Beka P., here….


Into the Who Knows is billed as a kid’s adventure, all-age crowd pleaser. I had high hopes for this film, but I just can’t say that I’m on board with that description. I am not sure what age this film would appeal to, but it doesn’t strike me a young kid’s film and I wasn’t that into it as an adult. And since it’s a movie about a young boy and his imaginary fox best friend, I am going to go ahead and say that it’s not going to appeal to teens. Perhaps there is an audience out there that would love this film, but I think it’s going to be a small demographic. That being said, it’s also not an adventure movie.

Into the Who Knows stars Bryce Gheisar as the young actor who plays Thomas. You may recognize him from A Dog’s Purpose, unless you boycotted that, and then you recognize him from only the commercials. He’s the best part of the film as he is charming, cute, funny and can out act the other actors, both young and old alike. Thomas’s best friend is Felix, his stuffed fox. He does everything with Felix, but his favorite thing to do is have adventures. He pretends to be an astronaut, or fly, etc. and Felix is his sidekick. In the film, Felix is played by Delaney Wingrove, a teenage girl wearing a worn out fox costume. Thomas’s parents are interested in him having human friends, but it’s not going smoothly. That’s when they decide to send him to summer camp and impose a no Felix rule.


Thomas’s parents, played by Lee Eddy and Macon Blair do a fair job of acting like anxious parents. I did enjoy the scene where they drop Thomas off at camp. There is some humor throughout the film, but overall it seems kind of drawn out, slow, and still. Thomas ends up fleeing camp with Felix by heading across the lake, and this is where the film loses me. Where the adventure is supposed to begin, I completely dropped out. Perhaps I am too old or unwilling to suspend disbelief but nothing made sense about the across the lake adventure. Thomas is gone for days without the camp locating him, which seems insane to me. Also, he has an iPhone that he uses to film monsters overnight and it’s still got juice three days later. Unfortunately these are things I was concentrating on as we all know your iPhone battery lasts approximately 3 hours and even less if you video. Also, can we acknowledge that if he had that phone they should have just located him using find my iPhone? But I digress.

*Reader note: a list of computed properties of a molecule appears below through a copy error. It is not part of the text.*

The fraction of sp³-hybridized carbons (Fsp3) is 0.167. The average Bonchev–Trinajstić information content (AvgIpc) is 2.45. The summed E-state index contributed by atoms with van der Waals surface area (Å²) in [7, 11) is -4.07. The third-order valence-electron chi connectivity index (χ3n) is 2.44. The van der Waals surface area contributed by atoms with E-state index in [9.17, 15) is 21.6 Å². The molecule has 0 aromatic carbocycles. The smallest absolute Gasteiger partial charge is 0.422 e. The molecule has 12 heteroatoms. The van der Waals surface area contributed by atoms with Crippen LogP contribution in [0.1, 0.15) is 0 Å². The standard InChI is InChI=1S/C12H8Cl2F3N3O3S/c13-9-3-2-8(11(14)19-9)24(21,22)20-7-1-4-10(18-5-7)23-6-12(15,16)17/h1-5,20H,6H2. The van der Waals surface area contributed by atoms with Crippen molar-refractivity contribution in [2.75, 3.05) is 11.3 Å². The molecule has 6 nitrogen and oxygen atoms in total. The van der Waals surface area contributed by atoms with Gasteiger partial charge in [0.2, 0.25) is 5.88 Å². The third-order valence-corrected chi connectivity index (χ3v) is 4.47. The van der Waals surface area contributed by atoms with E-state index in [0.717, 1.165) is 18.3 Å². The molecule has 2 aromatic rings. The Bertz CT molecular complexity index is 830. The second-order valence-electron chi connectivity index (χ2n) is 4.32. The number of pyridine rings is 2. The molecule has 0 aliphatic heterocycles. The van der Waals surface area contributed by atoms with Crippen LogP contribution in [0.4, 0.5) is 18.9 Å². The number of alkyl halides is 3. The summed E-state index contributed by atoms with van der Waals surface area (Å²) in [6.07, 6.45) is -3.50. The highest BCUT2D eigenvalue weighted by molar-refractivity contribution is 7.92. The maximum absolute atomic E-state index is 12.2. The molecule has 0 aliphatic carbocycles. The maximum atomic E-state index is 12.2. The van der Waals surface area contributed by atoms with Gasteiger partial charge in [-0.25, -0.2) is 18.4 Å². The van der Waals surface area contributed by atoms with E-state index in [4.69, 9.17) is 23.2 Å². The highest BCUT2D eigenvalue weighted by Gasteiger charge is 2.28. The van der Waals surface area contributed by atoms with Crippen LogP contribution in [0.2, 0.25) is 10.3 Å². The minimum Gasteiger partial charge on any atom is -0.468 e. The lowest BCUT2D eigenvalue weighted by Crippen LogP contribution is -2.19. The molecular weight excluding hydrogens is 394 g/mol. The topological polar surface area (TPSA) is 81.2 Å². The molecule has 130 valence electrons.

This adventure is a metaphor for something much bigger that leads to an obvious breakthrough for Thomas, but at a painful cost to the viewer. It’s slow, it’s dark, and it’s kind of weird. In the end, things work out and Thomas’s parents leave him at the camp that lost him for three days (again, nope nope nope), but it kind of gives you a warm fuzzy if you can suspend literally all disbelief and say who knows… this could happen.

-Beka Perlstein

By Bryan Kluger

Former husky model, real-life Comic Book Guy, genre-bending screenwriter, nude filmmaker, hairy podcaster, pro-wrestling idiot-savant, who has a penchant for solving Rubik's Cubes and rolling candy cigarettes on unreleased bootlegs of Frank Zappa records.

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